Right now, not such a big deal. In the future, though, the Apple-focused developer ecosystem is going to be able to build some powerful and cool applications, which will keep the entire iPhone platform moving forward. Besides, when the A7 et al come to the iPad, suddenly it's easy to see a much more powerful tablet, aka Mac/PC replacement, or maybe even Apple processor in some future MacBook Air-like unit. These processors will start being a sales factor later in the iPhone 5s sales lifespan.

3. iTunes Radio

While you'll be able to use iTunes Radio on your Mac and on old iPhones and iPads, etc., iTunes Radio will keep Apple selling iPhones for a long time to come. Why? Spotify and Pandora are cross-platform offerings. This is cool but not for Apple. If users can get their music so easily elsewhere, it's very easy to make a (bad) decision to leap over to an Android smartphone.

If iTunes Radio is half as good I think it will be, iPhones will suddenly become even more sticky to regular customers -- more so than through simple iTunes song sales. Old iPhone users who upgrade to iOS 7 will find a new reason to upgrade to a new iPhone 5c or 5s, sticking with Apple.

2. Free iWork Apps

Speaking of stickiness, right now there's some risk that business users -- and everyday users -- might fall into the clutches of Google or Microsoft for their office-oriented applications. Apple is sliding a big fat knife right between its customers and these other highly used document editing and reading options.

Sure, Apple customers can walk around the knife, but why bother when you can open up Pages, Numbers, Keynote, iPhoto, and iMovie easily and stay in the Apple ecosystem? Besides, if you've been thinking about buying these apps anyway and you apply them to the cost of a new iPhone, there's another reason to upgrade now. Teenagers, take note: This is a nice "homework" tip to help get you into a new iPhone. Just saying.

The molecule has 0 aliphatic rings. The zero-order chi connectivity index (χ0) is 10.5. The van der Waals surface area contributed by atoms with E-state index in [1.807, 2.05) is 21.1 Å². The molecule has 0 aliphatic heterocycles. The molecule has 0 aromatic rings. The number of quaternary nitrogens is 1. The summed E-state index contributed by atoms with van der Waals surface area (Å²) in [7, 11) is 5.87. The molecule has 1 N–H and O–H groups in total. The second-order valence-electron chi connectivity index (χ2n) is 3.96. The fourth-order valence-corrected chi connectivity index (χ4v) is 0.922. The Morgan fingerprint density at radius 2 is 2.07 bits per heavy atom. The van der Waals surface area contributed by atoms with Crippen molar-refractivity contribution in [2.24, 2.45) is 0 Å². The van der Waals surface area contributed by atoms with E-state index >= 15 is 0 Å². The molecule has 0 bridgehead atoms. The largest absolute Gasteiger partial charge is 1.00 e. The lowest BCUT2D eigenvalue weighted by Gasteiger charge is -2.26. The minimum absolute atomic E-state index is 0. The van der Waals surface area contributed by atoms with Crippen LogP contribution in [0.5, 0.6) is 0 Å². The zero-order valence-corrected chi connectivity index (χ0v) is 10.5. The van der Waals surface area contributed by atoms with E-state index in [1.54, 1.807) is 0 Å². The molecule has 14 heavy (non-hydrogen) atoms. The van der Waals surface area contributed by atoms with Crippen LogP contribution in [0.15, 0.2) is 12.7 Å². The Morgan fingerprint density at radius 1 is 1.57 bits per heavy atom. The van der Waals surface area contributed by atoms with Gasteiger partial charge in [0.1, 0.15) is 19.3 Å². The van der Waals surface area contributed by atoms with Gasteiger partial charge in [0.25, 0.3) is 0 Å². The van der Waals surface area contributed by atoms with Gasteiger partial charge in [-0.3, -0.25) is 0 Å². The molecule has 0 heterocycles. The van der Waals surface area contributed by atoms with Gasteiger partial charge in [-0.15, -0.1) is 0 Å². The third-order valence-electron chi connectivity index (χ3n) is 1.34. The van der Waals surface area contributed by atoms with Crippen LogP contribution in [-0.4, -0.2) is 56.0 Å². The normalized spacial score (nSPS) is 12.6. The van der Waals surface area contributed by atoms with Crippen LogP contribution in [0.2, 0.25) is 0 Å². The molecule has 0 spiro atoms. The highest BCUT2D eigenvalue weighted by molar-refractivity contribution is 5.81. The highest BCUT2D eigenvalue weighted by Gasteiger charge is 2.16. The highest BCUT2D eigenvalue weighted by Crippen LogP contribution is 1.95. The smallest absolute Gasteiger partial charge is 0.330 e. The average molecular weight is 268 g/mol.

1. iPhone 5c's Entry-Level Status

For parents who try not to spoil their teenagers too badly, there's something really annoying about kids running around with the latest high-end iPhone. It just pushes the bounds of parental common sense for so many reasons: entitlement issues; jealousy among peers at school; even the sheer cost of letting kids run around with so much money in their pockets.

I'm not saying it's a good thing for teenagers to be running around with iPhones -- just that it's inevitable, and the iPhone 5c will take off like crazy with this market segment. The lower price point, plasticky polycarbonate, and differentiation from the 5s will lower the bar to entry with kids and their parents. It will sell.

As for buyers on budgets, both in this country and abroad, the fact is Apple still doesn't seem to feel a strong need to offer hamburgers when its steaks continue to sell in increasingly profitable numbers each year.

Right now, the iPhone 5c is good enough for the entry level for Apple's purposes of profitability. For the next 12 months, Apple will rock and roll with the iPhone product line.

MacNewsWorld columnist Chris Maxcer has been writing about the tech industry since the birth of the email newsletter, and he still remembers the clacking Mac keyboards from high school -- Apple's seed-planting strategy at work. While he enjoys elegant gear and sublime tech, there's something to be said for turning it all off -- or most of it -- to go outside. To catch him, take a "firstnamelastname" guess at